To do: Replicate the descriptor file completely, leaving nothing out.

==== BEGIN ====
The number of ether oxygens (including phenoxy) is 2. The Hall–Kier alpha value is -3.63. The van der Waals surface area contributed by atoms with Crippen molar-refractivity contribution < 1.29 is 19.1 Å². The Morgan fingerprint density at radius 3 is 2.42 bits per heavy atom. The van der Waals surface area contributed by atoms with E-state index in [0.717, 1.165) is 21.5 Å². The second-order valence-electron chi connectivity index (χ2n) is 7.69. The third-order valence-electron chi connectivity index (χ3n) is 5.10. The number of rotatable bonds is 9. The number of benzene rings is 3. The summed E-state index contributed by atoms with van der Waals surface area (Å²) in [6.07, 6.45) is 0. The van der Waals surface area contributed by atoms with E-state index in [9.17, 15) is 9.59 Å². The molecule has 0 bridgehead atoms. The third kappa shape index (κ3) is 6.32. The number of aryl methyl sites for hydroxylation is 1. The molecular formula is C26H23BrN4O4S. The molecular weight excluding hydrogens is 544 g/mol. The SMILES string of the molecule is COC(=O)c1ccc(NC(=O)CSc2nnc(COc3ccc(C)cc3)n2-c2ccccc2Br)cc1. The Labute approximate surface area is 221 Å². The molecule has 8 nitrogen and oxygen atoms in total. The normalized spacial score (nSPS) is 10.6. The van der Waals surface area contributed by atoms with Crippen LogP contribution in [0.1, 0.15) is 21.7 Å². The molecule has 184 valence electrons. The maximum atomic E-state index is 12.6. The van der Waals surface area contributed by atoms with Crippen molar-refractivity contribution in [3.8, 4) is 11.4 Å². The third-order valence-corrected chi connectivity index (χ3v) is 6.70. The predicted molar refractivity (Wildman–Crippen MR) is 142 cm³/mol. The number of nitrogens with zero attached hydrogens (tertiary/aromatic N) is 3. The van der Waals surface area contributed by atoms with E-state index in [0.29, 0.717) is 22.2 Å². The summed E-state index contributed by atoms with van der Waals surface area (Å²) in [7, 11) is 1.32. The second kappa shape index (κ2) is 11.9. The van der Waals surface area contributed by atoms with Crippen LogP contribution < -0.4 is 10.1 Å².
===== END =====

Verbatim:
The number of ether oxygens (including phenoxy) is 2. The Hall–Kier alpha value is -3.63. The van der Waals surface area contributed by atoms with Crippen molar-refractivity contribution < 1.29 is 19.1 Å². The Morgan fingerprint density at radius 3 is 2.42 bits per heavy atom. The van der Waals surface area contributed by atoms with E-state index in [0.717, 1.165) is 21.5 Å². The second-order valence-electron chi connectivity index (χ2n) is 7.69. The third-order valence-electron chi connectivity index (χ3n) is 5.10. The number of rotatable bonds is 9. The number of benzene rings is 3. The summed E-state index contributed by atoms with van der Waals surface area (Å²) in [6.07, 6.45) is 0. The van der Waals surface area contributed by atoms with E-state index in [9.17, 15) is 9.59 Å². The molecule has 0 bridgehead atoms. The third kappa shape index (κ3) is 6.32. The number of aryl methyl sites for hydroxylation is 1. The molecular formula is C26H23BrN4O4S. The molecular weight excluding hydrogens is 544 g/mol. The SMILES string of the molecule is COC(=O)c1ccc(NC(=O)CSc2nnc(COc3ccc(C)cc3)n2-c2ccccc2Br)cc1. The Labute approximate surface area is 221 Å². The molecule has 8 nitrogen and oxygen atoms in total. The normalized spacial score (nSPS) is 10.6. The van der Waals surface area contributed by atoms with Crippen LogP contribution in [0.1, 0.15) is 21.7 Å². The molecule has 184 valence electrons. The maximum atomic E-state index is 12.6. The van der Waals surface area contributed by atoms with Crippen molar-refractivity contribution in [3.8, 4) is 11.4 Å². The third-order valence-corrected chi connectivity index (χ3v) is 6.70. The predicted molar refractivity (Wildman–Crippen MR) is 142 cm³/mol. The number of nitrogens with zero attached hydrogens (tertiary/aromatic N) is 3. The van der Waals surface area contributed by atoms with E-state index in [0.29, 0.717) is 22.2 Å². The summed E-state index contributed by atoms with van der Waals surface area (Å²) in [7, 11) is 1.32. The second kappa shape index (κ2) is 11.9. The van der Waals surface area contributed by atoms with Crippen LogP contribution < -0.4 is 10.1 Å².